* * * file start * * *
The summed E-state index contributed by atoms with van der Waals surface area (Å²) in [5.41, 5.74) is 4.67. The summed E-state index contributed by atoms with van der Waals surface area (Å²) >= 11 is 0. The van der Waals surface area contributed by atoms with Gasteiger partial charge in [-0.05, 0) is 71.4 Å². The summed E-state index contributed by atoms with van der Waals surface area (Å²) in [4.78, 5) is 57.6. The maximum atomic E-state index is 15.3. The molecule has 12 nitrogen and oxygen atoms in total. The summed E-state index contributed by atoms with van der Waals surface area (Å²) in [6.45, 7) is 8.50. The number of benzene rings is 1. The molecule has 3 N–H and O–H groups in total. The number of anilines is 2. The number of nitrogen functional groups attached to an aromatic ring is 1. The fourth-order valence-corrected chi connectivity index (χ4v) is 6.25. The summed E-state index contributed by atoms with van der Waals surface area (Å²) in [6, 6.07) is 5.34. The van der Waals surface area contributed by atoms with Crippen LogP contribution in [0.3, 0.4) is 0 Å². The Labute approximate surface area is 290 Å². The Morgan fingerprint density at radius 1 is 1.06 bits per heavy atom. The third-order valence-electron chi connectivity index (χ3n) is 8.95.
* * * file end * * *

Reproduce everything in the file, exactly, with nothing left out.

The summed E-state index contributed by atoms with van der Waals surface area (Å²) in [5.41, 5.74) is 4.67. The summed E-state index contributed by atoms with van der Waals surface area (Å²) >= 11 is 0. The van der Waals surface area contributed by atoms with Gasteiger partial charge in [-0.05, 0) is 71.4 Å². The summed E-state index contributed by atoms with van der Waals surface area (Å²) in [4.78, 5) is 57.6. The maximum atomic E-state index is 15.3. The molecule has 12 nitrogen and oxygen atoms in total. The summed E-state index contributed by atoms with van der Waals surface area (Å²) in [6.45, 7) is 8.50. The number of benzene rings is 1. The molecule has 3 N–H and O–H groups in total. The number of anilines is 2. The number of nitrogen functional groups attached to an aromatic ring is 1. The fourth-order valence-corrected chi connectivity index (χ4v) is 6.25. The summed E-state index contributed by atoms with van der Waals surface area (Å²) in [6, 6.07) is 5.34. The van der Waals surface area contributed by atoms with Crippen LogP contribution in [0.3, 0.4) is 0 Å². The Labute approximate surface area is 290 Å². The Morgan fingerprint density at radius 1 is 1.06 bits per heavy atom. The third-order valence-electron chi connectivity index (χ3n) is 8.95.